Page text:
and high-risk relapsed/refractory patients. Ibrutinib monotherapy achieved excellent progression-free survival (PFS) at 26 months for both elderly, treatment-naive patients (estimated PFS, 96%) and relapsed/refractory high-risk CLL/SLL patients (estimated PFS, 75%).

“These results with ibrutinib continue to support the possibility that we can address some of the critical unmet needs in CLL/SLL. Rarely does a drug come along that helps patients this much. This drug is highly effective and very well tolerated,” said lead author John R. Byrd, MD, D. Warren Brown Chair of Leukemia Research and director of the Division of Hematology at Ohio State University Comprehensive Cancer Center in Columbus.

ORRs were 68% in the treatment-naive, relapsed/refractory patients at a median follow-up of 20.3 months and 71% in the high-risk relapsed/refractory group at a median follow-up of 15.7 months. At 26 months, estimated overall survival is 96% and 83%, respectively.

In the second phase 2 study, the combination of ibrutinib plus rituximab achieved an ORR of 83% in 40 patients with high-risk CLL, and 38 of the 40 patients have no evidence of disease progression and are continuing on treatment.
“High-risk CLL patients typically have inferior outcomes compared with low- and intermediate-risk patients. This study shows profound activity for this combination in high-risk patients with CLL. The overall response rate is favorable compared with standard treatment, and the toxicity compares favorably to other treatment options,” stated Jan Burger, MD, lead author of this phase 2 trial. Burger is associate professor at the University of Texas MD Anderson Cancer Center.

High risk was defined as having 1 of the following characteristics: deletion of 17p, TP53 mutation, deletion of 11q, or <3 years of remission after first-line chemo­immunotherapy.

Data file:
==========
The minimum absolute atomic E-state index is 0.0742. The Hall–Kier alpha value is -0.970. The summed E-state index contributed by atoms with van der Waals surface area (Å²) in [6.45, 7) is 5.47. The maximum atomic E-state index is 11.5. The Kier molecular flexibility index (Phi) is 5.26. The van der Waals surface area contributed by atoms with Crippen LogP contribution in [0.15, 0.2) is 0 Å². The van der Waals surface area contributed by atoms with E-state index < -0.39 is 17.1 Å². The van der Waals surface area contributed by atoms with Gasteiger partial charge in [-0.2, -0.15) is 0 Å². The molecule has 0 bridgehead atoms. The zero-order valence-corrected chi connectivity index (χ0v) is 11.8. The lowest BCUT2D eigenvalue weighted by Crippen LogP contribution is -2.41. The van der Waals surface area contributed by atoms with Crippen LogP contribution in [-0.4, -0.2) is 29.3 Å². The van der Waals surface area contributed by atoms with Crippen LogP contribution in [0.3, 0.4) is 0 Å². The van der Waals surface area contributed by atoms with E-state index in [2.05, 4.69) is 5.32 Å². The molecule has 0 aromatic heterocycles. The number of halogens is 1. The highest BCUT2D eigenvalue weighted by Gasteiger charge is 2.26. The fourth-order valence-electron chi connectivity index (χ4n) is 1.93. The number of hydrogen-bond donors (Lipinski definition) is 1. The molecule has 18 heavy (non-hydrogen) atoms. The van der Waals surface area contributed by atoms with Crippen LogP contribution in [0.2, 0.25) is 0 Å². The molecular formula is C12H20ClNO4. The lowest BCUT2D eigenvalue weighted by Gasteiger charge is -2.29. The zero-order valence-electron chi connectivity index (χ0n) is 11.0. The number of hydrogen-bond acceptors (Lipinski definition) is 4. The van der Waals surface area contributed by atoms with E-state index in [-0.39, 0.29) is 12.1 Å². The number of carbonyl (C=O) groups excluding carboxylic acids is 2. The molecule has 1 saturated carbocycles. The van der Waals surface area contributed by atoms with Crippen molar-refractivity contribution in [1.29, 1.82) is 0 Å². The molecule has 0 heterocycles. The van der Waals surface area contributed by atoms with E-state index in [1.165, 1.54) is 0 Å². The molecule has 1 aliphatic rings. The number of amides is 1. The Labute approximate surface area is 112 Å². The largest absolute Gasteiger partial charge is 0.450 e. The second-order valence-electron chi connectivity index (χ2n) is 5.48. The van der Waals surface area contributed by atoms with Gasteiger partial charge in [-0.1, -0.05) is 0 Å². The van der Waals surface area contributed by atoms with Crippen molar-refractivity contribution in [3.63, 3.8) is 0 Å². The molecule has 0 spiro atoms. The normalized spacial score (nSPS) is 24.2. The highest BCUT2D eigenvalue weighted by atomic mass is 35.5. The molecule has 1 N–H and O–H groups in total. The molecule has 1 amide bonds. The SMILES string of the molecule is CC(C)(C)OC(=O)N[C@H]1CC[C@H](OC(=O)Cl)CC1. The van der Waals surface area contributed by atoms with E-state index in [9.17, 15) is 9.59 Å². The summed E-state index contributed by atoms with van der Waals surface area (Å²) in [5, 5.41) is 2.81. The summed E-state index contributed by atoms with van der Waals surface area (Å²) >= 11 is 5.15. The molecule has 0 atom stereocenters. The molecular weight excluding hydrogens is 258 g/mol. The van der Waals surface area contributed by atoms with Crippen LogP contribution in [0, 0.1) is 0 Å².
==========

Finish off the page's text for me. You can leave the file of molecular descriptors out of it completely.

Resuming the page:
No disease progression was observed in 95% of the entire group and in 90% of those with 17p deletions. Ibrutinib achieved rapid reduction in the size of lymph nodes and spleen; 84% experienced >50% decrease in lymph node size.
In both phase 2 trials in CLL, treatment was well tolerated, with transient and infrequent grade 3 and 4 toxicities associated with ibrutinib.

The Last Word - December 21, 2012

Companion Diagnostics and the Paradoxical Return of the Blockbuster Drug

In my article in the inaugural issue of Personalized Medicine in Oncology, I got a bit dogmatic in proclaiming that personalized medicine (PM) drug treatment selectivity spelled the end of population-based medicine, and with it, the blockbuster drug. This is true only insofar as we define blockbuster drug from within [ Read More ]

Colorectal Cancer - December 20, 2012

KRAS and Colorectal Cancer: Shades of Gray

Key Points Although RAS mutations at glycine-12 and glycine-13 are adjacent, identical substitutions at these positions (eg, G12S vs G13S) lead to very different levels of RAS activation The central clinical question remains unanswered: will a patient with metastatic colorectal cancer harboring a KRAS G13D mutation benefit from anti-EGFR therapy? [ Read More ]